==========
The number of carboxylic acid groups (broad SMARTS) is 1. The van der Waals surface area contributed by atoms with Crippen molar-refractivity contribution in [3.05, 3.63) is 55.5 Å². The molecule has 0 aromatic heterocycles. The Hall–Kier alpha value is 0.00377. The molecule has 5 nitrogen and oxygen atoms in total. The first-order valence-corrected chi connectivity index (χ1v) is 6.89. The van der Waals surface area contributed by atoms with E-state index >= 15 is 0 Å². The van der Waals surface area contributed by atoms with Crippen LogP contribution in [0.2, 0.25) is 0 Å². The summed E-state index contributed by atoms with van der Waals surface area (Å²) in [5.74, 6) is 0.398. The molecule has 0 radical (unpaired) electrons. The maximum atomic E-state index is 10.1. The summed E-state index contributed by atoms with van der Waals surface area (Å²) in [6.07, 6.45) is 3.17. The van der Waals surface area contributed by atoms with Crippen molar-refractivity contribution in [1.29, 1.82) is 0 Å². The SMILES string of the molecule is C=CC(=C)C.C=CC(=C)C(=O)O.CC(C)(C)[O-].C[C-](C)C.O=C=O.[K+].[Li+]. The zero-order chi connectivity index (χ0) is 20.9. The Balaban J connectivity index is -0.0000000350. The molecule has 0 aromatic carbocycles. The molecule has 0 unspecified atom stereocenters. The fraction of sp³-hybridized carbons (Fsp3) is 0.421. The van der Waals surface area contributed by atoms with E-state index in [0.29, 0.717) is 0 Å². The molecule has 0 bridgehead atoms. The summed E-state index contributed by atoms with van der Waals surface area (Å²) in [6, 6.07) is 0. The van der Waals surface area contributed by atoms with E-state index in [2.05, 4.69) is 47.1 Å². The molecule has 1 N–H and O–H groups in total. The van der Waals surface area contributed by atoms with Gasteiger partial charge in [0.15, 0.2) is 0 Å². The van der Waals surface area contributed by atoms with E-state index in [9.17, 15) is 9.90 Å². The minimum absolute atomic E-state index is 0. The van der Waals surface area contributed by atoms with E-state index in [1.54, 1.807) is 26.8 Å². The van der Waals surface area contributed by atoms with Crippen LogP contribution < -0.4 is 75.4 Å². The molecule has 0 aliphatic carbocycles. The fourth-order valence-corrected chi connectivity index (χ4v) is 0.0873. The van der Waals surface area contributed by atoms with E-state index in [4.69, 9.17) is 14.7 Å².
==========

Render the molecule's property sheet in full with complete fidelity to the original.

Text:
The number of carboxylic acid groups (broad SMARTS) is 1. The van der Waals surface area contributed by atoms with Crippen molar-refractivity contribution in [3.05, 3.63) is 55.5 Å². The molecule has 0 aromatic heterocycles. The Hall–Kier alpha value is 0.00377. The molecule has 5 nitrogen and oxygen atoms in total. The first-order valence-corrected chi connectivity index (χ1v) is 6.89. The van der Waals surface area contributed by atoms with E-state index >= 15 is 0 Å². The van der Waals surface area contributed by atoms with Crippen LogP contribution in [0.2, 0.25) is 0 Å². The summed E-state index contributed by atoms with van der Waals surface area (Å²) in [5.74, 6) is 0.398. The molecule has 0 radical (unpaired) electrons. The maximum atomic E-state index is 10.1. The summed E-state index contributed by atoms with van der Waals surface area (Å²) in [6.07, 6.45) is 3.17. The van der Waals surface area contributed by atoms with Crippen molar-refractivity contribution in [1.29, 1.82) is 0 Å². The SMILES string of the molecule is C=CC(=C)C.C=CC(=C)C(=O)O.CC(C)(C)[O-].C[C-](C)C.O=C=O.[K+].[Li+]. The zero-order chi connectivity index (χ0) is 20.9. The Balaban J connectivity index is -0.0000000350. The molecule has 0 aromatic carbocycles. The molecule has 0 unspecified atom stereocenters. The fraction of sp³-hybridized carbons (Fsp3) is 0.421. The van der Waals surface area contributed by atoms with E-state index in [0.29, 0.717) is 0 Å². The molecule has 0 bridgehead atoms. The summed E-state index contributed by atoms with van der Waals surface area (Å²) in [6, 6.07) is 0. The van der Waals surface area contributed by atoms with E-state index in [2.05, 4.69) is 47.1 Å². The molecule has 1 N–H and O–H groups in total. The van der Waals surface area contributed by atoms with Gasteiger partial charge in [0.15, 0.2) is 0 Å². The van der Waals surface area contributed by atoms with E-state index in [9.17, 15) is 9.90 Å². The minimum absolute atomic E-state index is 0. The van der Waals surface area contributed by atoms with E-state index in [1.54, 1.807) is 26.8 Å². The van der Waals surface area contributed by atoms with Crippen LogP contribution < -0.4 is 75.4 Å². The molecule has 0 aliphatic carbocycles. The fourth-order valence-corrected chi connectivity index (χ4v) is 0.0873. The van der Waals surface area contributed by atoms with E-state index in [4.69, 9.17) is 14.7 Å².